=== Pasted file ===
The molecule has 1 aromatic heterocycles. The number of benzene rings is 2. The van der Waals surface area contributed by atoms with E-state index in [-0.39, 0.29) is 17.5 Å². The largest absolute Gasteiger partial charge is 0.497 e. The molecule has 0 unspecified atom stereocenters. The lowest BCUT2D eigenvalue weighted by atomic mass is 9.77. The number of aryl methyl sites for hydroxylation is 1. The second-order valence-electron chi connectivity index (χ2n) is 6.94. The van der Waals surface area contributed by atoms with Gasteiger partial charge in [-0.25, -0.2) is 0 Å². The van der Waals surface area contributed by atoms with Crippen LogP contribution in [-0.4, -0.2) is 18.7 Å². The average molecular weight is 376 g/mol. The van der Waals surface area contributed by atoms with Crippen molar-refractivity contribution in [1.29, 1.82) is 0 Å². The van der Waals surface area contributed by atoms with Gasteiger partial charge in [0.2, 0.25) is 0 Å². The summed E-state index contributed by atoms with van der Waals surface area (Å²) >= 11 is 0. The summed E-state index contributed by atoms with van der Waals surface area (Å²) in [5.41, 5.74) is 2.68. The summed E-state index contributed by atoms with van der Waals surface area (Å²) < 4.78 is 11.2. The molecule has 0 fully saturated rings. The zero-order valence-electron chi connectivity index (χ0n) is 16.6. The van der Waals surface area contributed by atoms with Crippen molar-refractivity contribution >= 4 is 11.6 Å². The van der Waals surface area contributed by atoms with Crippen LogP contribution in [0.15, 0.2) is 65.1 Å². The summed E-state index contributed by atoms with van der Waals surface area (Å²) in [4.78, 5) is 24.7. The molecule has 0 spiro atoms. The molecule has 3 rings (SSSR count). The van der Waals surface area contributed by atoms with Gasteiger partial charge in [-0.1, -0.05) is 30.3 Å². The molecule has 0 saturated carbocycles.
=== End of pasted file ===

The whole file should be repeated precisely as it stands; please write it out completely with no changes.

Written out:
The molecule has 1 aromatic heterocycles. The number of benzene rings is 2. The van der Waals surface area contributed by atoms with E-state index in [-0.39, 0.29) is 17.5 Å². The largest absolute Gasteiger partial charge is 0.497 e. The molecule has 0 unspecified atom stereocenters. The lowest BCUT2D eigenvalue weighted by atomic mass is 9.77. The number of aryl methyl sites for hydroxylation is 1. The second-order valence-electron chi connectivity index (χ2n) is 6.94. The van der Waals surface area contributed by atoms with Gasteiger partial charge in [-0.25, -0.2) is 0 Å². The van der Waals surface area contributed by atoms with Crippen LogP contribution in [-0.4, -0.2) is 18.7 Å². The average molecular weight is 376 g/mol. The van der Waals surface area contributed by atoms with Crippen molar-refractivity contribution in [1.29, 1.82) is 0 Å². The van der Waals surface area contributed by atoms with Gasteiger partial charge in [0.2, 0.25) is 0 Å². The summed E-state index contributed by atoms with van der Waals surface area (Å²) >= 11 is 0. The summed E-state index contributed by atoms with van der Waals surface area (Å²) in [5.41, 5.74) is 2.68. The summed E-state index contributed by atoms with van der Waals surface area (Å²) < 4.78 is 11.2. The molecule has 0 fully saturated rings. The zero-order valence-electron chi connectivity index (χ0n) is 16.6. The van der Waals surface area contributed by atoms with Crippen molar-refractivity contribution >= 4 is 11.6 Å². The van der Waals surface area contributed by atoms with Crippen LogP contribution in [0.15, 0.2) is 65.1 Å². The summed E-state index contributed by atoms with van der Waals surface area (Å²) in [4.78, 5) is 24.7. The molecule has 0 spiro atoms. The molecule has 3 rings (SSSR count). The van der Waals surface area contributed by atoms with Gasteiger partial charge in [-0.1, -0.05) is 30.3 Å². The molecule has 0 saturated carbocycles.